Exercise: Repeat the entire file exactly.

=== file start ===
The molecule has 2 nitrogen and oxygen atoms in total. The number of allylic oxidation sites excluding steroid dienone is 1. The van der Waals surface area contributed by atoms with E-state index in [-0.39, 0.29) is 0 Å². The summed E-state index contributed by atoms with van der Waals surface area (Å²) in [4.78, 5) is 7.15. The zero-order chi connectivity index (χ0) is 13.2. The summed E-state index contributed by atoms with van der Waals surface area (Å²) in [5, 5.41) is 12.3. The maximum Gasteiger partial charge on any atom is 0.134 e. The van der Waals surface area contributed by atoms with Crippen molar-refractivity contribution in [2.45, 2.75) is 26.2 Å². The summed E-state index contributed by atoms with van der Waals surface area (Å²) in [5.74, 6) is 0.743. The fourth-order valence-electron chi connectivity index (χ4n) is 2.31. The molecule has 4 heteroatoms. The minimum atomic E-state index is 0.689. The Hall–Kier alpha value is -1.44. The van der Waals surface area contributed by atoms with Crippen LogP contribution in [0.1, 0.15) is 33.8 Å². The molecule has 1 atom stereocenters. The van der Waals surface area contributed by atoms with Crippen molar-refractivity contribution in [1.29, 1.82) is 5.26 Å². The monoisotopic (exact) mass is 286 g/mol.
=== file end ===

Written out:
The molecule has 2 nitrogen and oxygen atoms in total. The number of allylic oxidation sites excluding steroid dienone is 1. The van der Waals surface area contributed by atoms with E-state index in [-0.39, 0.29) is 0 Å². The summed E-state index contributed by atoms with van der Waals surface area (Å²) in [4.78, 5) is 7.15. The zero-order chi connectivity index (χ0) is 13.2. The summed E-state index contributed by atoms with van der Waals surface area (Å²) in [5, 5.41) is 12.3. The maximum Gasteiger partial charge on any atom is 0.134 e. The van der Waals surface area contributed by atoms with Crippen molar-refractivity contribution in [2.45, 2.75) is 26.2 Å². The summed E-state index contributed by atoms with van der Waals surface area (Å²) in [5.74, 6) is 0.743. The fourth-order valence-electron chi connectivity index (χ4n) is 2.31. The molecule has 4 heteroatoms. The minimum atomic E-state index is 0.689. The Hall–Kier alpha value is -1.44. The van der Waals surface area contributed by atoms with Crippen LogP contribution in [0.1, 0.15) is 33.8 Å². The molecule has 1 atom stereocenters. The van der Waals surface area contributed by atoms with Crippen molar-refractivity contribution in [1.29, 1.82) is 5.26 Å². The monoisotopic (exact) mass is 286 g/mol.